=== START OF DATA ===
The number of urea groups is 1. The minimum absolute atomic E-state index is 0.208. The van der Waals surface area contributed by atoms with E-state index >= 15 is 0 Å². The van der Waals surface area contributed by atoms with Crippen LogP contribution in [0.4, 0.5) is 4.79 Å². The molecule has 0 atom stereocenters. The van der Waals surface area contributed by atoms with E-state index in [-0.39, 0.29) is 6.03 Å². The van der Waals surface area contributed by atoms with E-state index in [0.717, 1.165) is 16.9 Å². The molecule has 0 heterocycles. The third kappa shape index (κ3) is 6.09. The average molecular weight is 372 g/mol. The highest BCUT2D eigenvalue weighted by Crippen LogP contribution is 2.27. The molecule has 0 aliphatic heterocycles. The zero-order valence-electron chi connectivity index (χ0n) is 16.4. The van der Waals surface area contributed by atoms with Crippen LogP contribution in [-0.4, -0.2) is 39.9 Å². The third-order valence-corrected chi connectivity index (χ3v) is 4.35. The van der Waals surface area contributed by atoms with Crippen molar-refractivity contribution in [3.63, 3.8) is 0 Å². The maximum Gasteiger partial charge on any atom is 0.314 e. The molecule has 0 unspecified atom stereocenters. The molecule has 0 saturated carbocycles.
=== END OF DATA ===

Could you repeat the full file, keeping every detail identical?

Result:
The number of urea groups is 1. The minimum absolute atomic E-state index is 0.208. The van der Waals surface area contributed by atoms with E-state index >= 15 is 0 Å². The van der Waals surface area contributed by atoms with Crippen LogP contribution in [0.4, 0.5) is 4.79 Å². The molecule has 0 atom stereocenters. The van der Waals surface area contributed by atoms with E-state index in [-0.39, 0.29) is 6.03 Å². The van der Waals surface area contributed by atoms with E-state index in [0.717, 1.165) is 16.9 Å². The molecule has 0 heterocycles. The third kappa shape index (κ3) is 6.09. The average molecular weight is 372 g/mol. The highest BCUT2D eigenvalue weighted by Crippen LogP contribution is 2.27. The molecule has 0 aliphatic heterocycles. The zero-order valence-electron chi connectivity index (χ0n) is 16.4. The van der Waals surface area contributed by atoms with Crippen LogP contribution in [-0.4, -0.2) is 39.9 Å². The third-order valence-corrected chi connectivity index (χ3v) is 4.35. The van der Waals surface area contributed by atoms with Crippen molar-refractivity contribution in [3.63, 3.8) is 0 Å². The maximum Gasteiger partial charge on any atom is 0.314 e. The molecule has 0 unspecified atom stereocenters. The molecule has 0 saturated carbocycles.